The Elder Scrolls Online: Blackwood Review – IGN
Returning to the marshes and swamps surrounding the idyllic city of Leyawiin feels like a portal to a completely different time period of The Elder Scrolls lore. The last time we saw this part of Tamriel was back in 2006, where it occupied the southeastern corner of Cyrodiil in The Elder Scrolls IV: Oblivion. For reference, that was several years before we even knew there was going to be a Fallout 3, so it’s safe to say that it’s been a little while. The Elder Scrolls Online: Blackwood knows exactly which heartstrings it’s pulling here, as its roughly 20 hours of content – minus the endgame raid stuff – is littered with gags and unmissable references to Oblivion that generally end up feeling more endearing rather than stale.
The setting may be unique, but Blackwood is still very much the same ESO that fans have grown used to. This expansion barely breaks away – at all, in fact – from the formulaic zone design that it’s established over the last several years since its Morrowind chapter in 2017. We get the same exact number of quests, locations, skyshards, world bosses, and a new trial – which is the bog-standard configuration of new things that we get in every single new expansion each year. The developer, Zenimax Online, is nothing if not consistent! But at least it’s safe to say that the writing is filled with more zingers relative to last year’s comparatively dry Greymoor expansion, the geography of Blackwood itself is more varied and interesting, and the addition of companions that level up alongside you and follow you on your journey make its inherent repetition ever so slightly more interesting.
To be precise: there are seven main quests, six delves, nine points of interest with quests attached to them, two public dungeons, six world bosses, 18 skyshards to find, and a brand-new trial called Rockgrove – basically ESO’s equivalent of a raid. That said, good luck getting through it without a full group of 12 players. If you’re not in a guild, it’s still tough to find anyone to group up and play through that one with – even a week after launch on PC – and you’ll definitely need backup.
The world boss encounters are way more sophisticated and unique this time around. For example, the Sul-Xan Ritual Site faces you up against a group of Argonian priests who each share the same broader health bar. Meanwhile, The Shattered Xanmeer features one of the most fun and intense open world boss battles I’ve come across in ESO – where Oblivion portals open and close around you at all sides while a flurry of Daedra swarm over the battlefield. It’s great fun if your PC can keep up with the action.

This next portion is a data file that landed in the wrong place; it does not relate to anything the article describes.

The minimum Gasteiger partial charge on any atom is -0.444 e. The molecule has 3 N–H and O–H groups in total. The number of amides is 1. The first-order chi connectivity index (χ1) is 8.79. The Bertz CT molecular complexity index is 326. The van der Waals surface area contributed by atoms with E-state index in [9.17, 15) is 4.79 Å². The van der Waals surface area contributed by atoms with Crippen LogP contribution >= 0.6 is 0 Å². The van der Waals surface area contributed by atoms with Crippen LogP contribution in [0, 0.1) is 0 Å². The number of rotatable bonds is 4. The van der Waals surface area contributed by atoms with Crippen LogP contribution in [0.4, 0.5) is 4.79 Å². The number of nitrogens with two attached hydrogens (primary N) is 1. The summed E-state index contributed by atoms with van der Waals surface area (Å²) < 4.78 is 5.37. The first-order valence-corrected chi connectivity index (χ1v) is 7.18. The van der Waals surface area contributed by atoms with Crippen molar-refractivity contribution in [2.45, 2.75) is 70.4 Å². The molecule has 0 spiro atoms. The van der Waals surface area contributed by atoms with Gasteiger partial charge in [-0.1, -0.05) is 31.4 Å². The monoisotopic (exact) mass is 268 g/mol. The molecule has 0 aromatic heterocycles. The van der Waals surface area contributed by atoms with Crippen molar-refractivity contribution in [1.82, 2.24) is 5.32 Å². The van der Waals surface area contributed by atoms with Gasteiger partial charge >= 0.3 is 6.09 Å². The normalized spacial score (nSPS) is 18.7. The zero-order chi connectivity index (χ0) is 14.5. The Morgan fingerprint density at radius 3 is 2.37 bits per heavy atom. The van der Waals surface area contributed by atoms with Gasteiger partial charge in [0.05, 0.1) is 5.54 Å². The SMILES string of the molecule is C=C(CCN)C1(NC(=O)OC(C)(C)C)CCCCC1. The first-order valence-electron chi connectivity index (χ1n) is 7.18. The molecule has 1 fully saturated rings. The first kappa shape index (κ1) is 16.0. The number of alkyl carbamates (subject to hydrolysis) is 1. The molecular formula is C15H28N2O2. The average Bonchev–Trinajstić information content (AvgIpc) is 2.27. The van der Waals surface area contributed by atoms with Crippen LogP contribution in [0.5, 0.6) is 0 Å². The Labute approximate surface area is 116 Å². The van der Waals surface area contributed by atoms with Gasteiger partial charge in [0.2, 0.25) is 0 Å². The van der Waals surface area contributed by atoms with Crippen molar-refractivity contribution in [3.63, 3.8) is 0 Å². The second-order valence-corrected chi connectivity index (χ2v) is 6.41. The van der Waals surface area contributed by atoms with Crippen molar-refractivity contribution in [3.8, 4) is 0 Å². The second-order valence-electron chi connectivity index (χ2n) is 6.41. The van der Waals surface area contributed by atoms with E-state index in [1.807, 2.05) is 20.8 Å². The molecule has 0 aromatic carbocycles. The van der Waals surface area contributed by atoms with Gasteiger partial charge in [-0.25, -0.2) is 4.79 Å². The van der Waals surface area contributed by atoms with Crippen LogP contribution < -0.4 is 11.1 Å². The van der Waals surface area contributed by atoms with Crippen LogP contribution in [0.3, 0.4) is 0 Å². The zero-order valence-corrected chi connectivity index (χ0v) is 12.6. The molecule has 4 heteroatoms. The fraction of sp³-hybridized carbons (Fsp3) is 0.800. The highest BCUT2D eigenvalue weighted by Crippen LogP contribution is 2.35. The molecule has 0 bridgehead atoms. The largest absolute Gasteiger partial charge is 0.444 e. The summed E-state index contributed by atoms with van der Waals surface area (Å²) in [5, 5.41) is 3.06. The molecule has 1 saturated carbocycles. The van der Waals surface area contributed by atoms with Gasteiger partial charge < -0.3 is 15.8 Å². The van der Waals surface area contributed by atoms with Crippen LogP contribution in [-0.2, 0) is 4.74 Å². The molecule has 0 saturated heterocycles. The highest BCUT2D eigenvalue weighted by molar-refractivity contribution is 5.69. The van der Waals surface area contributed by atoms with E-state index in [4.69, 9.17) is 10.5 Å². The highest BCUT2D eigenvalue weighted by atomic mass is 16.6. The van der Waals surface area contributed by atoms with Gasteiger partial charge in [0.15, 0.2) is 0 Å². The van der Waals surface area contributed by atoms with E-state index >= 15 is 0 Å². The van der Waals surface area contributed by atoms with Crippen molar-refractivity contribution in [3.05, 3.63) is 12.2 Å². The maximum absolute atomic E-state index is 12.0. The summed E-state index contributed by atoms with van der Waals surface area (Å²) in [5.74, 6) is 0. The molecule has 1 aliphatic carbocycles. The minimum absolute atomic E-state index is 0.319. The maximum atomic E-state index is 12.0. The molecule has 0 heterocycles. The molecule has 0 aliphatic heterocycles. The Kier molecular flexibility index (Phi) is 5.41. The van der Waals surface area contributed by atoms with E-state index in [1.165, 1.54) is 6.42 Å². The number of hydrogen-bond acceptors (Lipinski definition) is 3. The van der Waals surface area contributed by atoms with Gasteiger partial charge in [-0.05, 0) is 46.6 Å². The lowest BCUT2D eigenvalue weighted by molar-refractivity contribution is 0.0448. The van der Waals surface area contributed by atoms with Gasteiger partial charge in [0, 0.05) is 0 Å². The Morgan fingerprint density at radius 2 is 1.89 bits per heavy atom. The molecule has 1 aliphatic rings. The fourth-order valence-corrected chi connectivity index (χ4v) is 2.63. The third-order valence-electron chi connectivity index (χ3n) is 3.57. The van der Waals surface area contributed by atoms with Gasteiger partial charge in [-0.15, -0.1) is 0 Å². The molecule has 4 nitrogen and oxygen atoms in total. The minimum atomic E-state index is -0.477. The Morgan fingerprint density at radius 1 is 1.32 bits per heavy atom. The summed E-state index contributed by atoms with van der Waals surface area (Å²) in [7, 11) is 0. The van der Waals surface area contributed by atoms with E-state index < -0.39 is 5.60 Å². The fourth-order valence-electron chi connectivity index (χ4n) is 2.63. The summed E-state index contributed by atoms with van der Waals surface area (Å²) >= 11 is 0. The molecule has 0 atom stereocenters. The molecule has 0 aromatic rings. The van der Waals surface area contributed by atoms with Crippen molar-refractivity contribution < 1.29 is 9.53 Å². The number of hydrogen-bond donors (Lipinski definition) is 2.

But, as always, group content isn’t Blackwood’s main focus by a long shot, and the single-player main quest story actually carries some pretty great writing this year. The tale touches on some fascinating parts of Elder Scrolls lore while explaining how the Daedric Prince Mehrunes Dagon ultimately rose to power in Oblivion. You get to go back to the fiery Deadlands and rub elbows with its inhabitants, the terminally non-playable Dremora – and you even get to learn more about the mysterious powers associated with that realm, both mystical and political.
Blackwood still ends up being pretty cheesy in its delivery. Voice acting is lacklustre – characters still sound muffled and heavily compressed, which may be to conserve storage space, given how massive ESO has become. Either way, the performances are inconsistent, sometimes played dryly and other times with too much enthusiasm. And character animations still evoke the Uncanny Valley to its highest extreme; one main character who we’re meant to sympathize with constantly looks like he’s just had a fresh Botox injection. That’s not new, of course – that’s just how Nord characters look in ESO, but this rehashing of low-quality animations and character models in every new expansion contributes greatly to the feeling that ESO isn’t keeping up with the times as much as other MMOs have.
The side quests are hit or miss. Several stand out for interesting tidbits of lore they cast over parts of Tamriel’s constantly unraveling saga, but most of them are played for humor this year. That actually works in ESO’s favor given that, again, the acting is usually bad, and it’s an online game so you frequently have other players running around and getting in the way of your story. One standout quest has you directing several clones across an Argonian temple – called a xanmeer – in order to solve puzzles. Another great quest has you rescuing a profligious noble from the clutches of a Daedric cult, only to find out that he has other plans.
The big gameplay feature added this year is your new Companions system. These two recruitable characters can be summoned at any time when you are playing alone, and you can take them anywhere you go. They even share levels between your different characters, as long as you go and do the quests to recruit them on your alternates. Both companions have their own unique skills and playstyles: Bastian Hallix is a Sorcerer by trade, but you can make him into a healer or a tank if you prefer. Meanwhile, Mirri Elendis is an assassin who can move through the shadows and suck the life force out of enemies like a Nightblade.